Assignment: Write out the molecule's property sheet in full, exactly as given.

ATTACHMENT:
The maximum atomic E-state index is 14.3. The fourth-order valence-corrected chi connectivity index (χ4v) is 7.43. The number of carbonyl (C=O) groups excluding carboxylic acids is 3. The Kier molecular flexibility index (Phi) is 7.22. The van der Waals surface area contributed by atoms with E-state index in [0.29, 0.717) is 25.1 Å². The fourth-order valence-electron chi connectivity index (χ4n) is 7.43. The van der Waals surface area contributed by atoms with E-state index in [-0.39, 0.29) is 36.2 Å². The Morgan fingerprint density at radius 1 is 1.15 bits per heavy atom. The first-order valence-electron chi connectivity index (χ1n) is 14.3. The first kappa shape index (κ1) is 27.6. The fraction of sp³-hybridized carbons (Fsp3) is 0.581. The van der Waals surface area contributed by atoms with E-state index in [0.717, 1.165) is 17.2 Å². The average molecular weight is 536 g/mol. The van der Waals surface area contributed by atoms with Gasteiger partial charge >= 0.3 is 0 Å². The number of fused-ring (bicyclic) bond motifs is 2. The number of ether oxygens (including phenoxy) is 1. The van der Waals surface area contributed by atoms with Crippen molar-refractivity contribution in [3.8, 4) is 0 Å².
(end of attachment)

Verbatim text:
The maximum atomic E-state index is 14.3. The fourth-order valence-corrected chi connectivity index (χ4v) is 7.43. The number of carbonyl (C=O) groups excluding carboxylic acids is 3. The Kier molecular flexibility index (Phi) is 7.22. The van der Waals surface area contributed by atoms with E-state index in [0.29, 0.717) is 25.1 Å². The fourth-order valence-electron chi connectivity index (χ4n) is 7.43. The van der Waals surface area contributed by atoms with E-state index in [-0.39, 0.29) is 36.2 Å². The Morgan fingerprint density at radius 1 is 1.15 bits per heavy atom. The first-order valence-electron chi connectivity index (χ1n) is 14.3. The first kappa shape index (κ1) is 27.6. The fraction of sp³-hybridized carbons (Fsp3) is 0.581. The van der Waals surface area contributed by atoms with E-state index in [0.717, 1.165) is 17.2 Å². The average molecular weight is 536 g/mol. The van der Waals surface area contributed by atoms with Gasteiger partial charge >= 0.3 is 0 Å². The number of fused-ring (bicyclic) bond motifs is 2. The number of ether oxygens (including phenoxy) is 1. The van der Waals surface area contributed by atoms with Crippen molar-refractivity contribution in [3.8, 4) is 0 Å².